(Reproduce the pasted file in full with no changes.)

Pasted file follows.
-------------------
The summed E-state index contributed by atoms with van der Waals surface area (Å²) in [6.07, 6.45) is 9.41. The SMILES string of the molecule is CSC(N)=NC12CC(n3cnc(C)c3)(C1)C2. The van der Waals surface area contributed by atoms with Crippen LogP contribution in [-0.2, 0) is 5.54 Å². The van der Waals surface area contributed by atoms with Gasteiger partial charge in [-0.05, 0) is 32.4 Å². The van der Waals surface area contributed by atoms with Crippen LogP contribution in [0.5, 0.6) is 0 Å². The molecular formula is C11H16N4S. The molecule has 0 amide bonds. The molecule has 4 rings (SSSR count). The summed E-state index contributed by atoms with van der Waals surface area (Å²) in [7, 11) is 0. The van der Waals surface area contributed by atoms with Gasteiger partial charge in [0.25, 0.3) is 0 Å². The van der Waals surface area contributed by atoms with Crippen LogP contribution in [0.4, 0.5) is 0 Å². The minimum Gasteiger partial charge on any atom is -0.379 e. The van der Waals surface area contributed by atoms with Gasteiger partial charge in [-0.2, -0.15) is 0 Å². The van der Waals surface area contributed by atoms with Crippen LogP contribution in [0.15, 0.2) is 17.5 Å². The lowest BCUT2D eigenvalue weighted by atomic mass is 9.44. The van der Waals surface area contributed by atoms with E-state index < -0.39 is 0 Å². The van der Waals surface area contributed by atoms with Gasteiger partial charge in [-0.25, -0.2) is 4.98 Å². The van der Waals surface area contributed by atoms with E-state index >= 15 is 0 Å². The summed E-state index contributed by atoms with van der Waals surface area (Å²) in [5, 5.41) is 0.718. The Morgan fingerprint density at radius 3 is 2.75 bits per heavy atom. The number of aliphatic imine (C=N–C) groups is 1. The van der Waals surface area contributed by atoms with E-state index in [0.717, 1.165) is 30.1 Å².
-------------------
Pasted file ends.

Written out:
The summed E-state index contributed by atoms with van der Waals surface area (Å²) in [6.07, 6.45) is 9.41. The SMILES string of the molecule is CSC(N)=NC12CC(n3cnc(C)c3)(C1)C2. The van der Waals surface area contributed by atoms with Crippen LogP contribution in [-0.2, 0) is 5.54 Å². The van der Waals surface area contributed by atoms with Gasteiger partial charge in [-0.05, 0) is 32.4 Å². The van der Waals surface area contributed by atoms with Crippen LogP contribution in [0.5, 0.6) is 0 Å². The molecular formula is C11H16N4S. The molecule has 0 amide bonds. The molecule has 4 rings (SSSR count). The summed E-state index contributed by atoms with van der Waals surface area (Å²) in [7, 11) is 0. The van der Waals surface area contributed by atoms with Gasteiger partial charge in [0.25, 0.3) is 0 Å². The van der Waals surface area contributed by atoms with Crippen LogP contribution in [0.4, 0.5) is 0 Å². The minimum Gasteiger partial charge on any atom is -0.379 e. The van der Waals surface area contributed by atoms with Gasteiger partial charge in [-0.2, -0.15) is 0 Å². The van der Waals surface area contributed by atoms with Crippen LogP contribution in [0.15, 0.2) is 17.5 Å². The lowest BCUT2D eigenvalue weighted by atomic mass is 9.44. The van der Waals surface area contributed by atoms with E-state index < -0.39 is 0 Å². The van der Waals surface area contributed by atoms with Gasteiger partial charge in [-0.25, -0.2) is 4.98 Å². The van der Waals surface area contributed by atoms with E-state index >= 15 is 0 Å². The summed E-state index contributed by atoms with van der Waals surface area (Å²) in [5, 5.41) is 0.718. The Morgan fingerprint density at radius 3 is 2.75 bits per heavy atom. The number of aliphatic imine (C=N–C) groups is 1. The van der Waals surface area contributed by atoms with E-state index in [0.717, 1.165) is 30.1 Å².